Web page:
Jack showed up right on time the following Wednesday. He was dressed in a nicely tailored wool suit, with shoes polished to disguise soles worn paper-thin. He hadn’t mentioned before leaving where they would be going, but luckily Chiz decided to put on a dress that was elegant, but not too flashy. She caught their reflection as she passed by a shop window and thought they made a very handsome couple. Turned out that Jack wanted to take Chiz to a fancy Japanese restaurant nearby.

At the end of their first date, Jack walked Chiz back to her apartment after they agreed to see each other again. Yemi Tachiki, her roommate, asked Chiz how it went. Chiz laughed out loud. “It was a good thing I decided to bring along some of my own cash. When the bill came, I noticed Jack looking through his wallet as though he’d lost something. I asked him if he needed some help with the dinner bill and he apologized. Poor guy. He told me he’d spent all his wages paying for his new suit, and he didn’t have enough left to pay for the dinner. Can you beat that? What a hoot!”

Jack and Chiz were married less than six months later on October 14, 1945. After the wedding ceremony, they took a quick trip to Heart Mountain to visit Jack’s parents, Otohiko and Aki Furumura, still living in the camp barracks. The Furumuras were very impressed with Chiz and shared in Jack’s incredulity at his good fortune. Aki, who had come from a well-to-do family in Japan and recognized a “proper young lady” when she met one, was quite taken with Chiz. She confided with Jack in Nihongo that “neither of his two younger sisters could hold a candle to Chiz.”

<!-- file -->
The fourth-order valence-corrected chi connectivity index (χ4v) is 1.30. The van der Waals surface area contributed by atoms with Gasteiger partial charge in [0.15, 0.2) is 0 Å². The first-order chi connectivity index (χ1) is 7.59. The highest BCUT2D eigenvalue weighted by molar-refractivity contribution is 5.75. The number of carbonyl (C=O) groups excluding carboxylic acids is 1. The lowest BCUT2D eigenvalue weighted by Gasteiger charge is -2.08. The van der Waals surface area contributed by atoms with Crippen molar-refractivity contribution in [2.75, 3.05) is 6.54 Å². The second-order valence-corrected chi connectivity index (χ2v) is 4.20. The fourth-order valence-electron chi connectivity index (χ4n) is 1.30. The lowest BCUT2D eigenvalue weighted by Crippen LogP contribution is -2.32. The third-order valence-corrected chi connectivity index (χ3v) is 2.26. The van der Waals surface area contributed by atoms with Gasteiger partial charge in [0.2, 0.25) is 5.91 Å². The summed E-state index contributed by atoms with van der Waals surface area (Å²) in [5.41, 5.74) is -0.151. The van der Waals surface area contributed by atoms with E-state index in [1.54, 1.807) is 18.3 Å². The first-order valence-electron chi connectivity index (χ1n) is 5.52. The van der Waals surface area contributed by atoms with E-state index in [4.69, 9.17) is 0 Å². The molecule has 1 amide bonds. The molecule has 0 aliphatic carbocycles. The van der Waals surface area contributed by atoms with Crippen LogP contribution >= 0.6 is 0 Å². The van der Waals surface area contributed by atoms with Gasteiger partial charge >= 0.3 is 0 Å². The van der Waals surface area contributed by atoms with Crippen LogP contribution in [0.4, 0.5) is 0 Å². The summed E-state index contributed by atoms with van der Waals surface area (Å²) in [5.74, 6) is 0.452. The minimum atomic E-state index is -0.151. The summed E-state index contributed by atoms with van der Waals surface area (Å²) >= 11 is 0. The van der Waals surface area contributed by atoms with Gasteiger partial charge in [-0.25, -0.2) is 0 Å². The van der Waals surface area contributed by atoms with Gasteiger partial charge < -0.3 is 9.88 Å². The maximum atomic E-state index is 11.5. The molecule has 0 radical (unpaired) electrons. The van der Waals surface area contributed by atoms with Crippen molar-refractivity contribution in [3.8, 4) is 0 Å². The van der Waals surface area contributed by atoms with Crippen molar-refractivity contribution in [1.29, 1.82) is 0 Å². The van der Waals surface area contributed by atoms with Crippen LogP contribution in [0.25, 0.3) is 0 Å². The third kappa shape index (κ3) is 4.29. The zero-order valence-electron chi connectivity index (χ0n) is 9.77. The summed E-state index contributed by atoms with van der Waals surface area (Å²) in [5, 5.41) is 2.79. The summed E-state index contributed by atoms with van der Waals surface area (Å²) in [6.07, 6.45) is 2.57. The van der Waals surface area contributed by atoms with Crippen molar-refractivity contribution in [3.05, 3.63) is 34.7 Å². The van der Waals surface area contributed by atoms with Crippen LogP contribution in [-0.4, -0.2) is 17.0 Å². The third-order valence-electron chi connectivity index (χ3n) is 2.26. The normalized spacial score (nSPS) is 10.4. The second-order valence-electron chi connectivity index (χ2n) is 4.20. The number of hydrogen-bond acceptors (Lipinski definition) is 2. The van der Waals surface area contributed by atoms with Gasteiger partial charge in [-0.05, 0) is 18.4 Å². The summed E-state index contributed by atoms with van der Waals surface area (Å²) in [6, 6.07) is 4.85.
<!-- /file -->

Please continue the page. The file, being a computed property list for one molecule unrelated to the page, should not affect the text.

“Hey, thanks, mom!”

Older sister, Nellie, happened to be within earshot. It was difficult to say anything, even in a whisper, without being overheard in the barracks. With so many of the incarcerated now gone, the barrack rooms seemed oddly quiet, empty shells holding only echos of their former occupants. Chiz apologized to Aki for her Osaka-ben accent to underscore that she was not worthy of Aki’s compliments.

That evening, when Jack and Chiz boarded the train for their return to Chicago, Chiz looked over her shoulder and out the window as she had done only two years earlier in Jerome. She thought of how much had changed since she left Arkansas, and how different the future looked now. She put her hand over Jack’s and laced her fingers between his. “What will your folks do once Heart Mountain closes next month, Jack? Do you think they’ll want to come live with us in Chicago?”

“I doubt it. Pop hates cold weather even more than I do. If I was a betting man, I’d lay money that they’ll try restarting their laundry business in L.A. It’ll be Parkview Cleaners resurrected. I hope they can bring back all their old customers.”

When Heart Mountain closed on November 10, 1945, Otohiko and Aki were each issued $25 in cash and a one-way ticket back to Los Angeles courtesy of the WRA. They opened the new Parkview Cleaners laundry business at the intersection of Alvarado and Hoover Streets, a prominent corner in a quiet residential neighborhood. Business was brisk, but the work took a toll on Aki: within the first year of operation, she came down with tuberculosis and became too weak to be of any help. Otohiko was on his own.

When Jack and Chiz returned to Chicago from their Heart Mountain “honeymoon,” Norima and Koima surprised them with a gift: They now were the owner-operators of the Clark Street 10-room leased property. Norima and Koima, along with Nori, had parleyed the proceeds from the rental property and purchased a much larger 45-unit apartment building on Oakenwald Avenue. They were much too busy now to maintain the 10-room property. While Chiz continued to work for Mr. Plessing, Jack assumed the day-to-day property management tasks at the Clark Street apartments.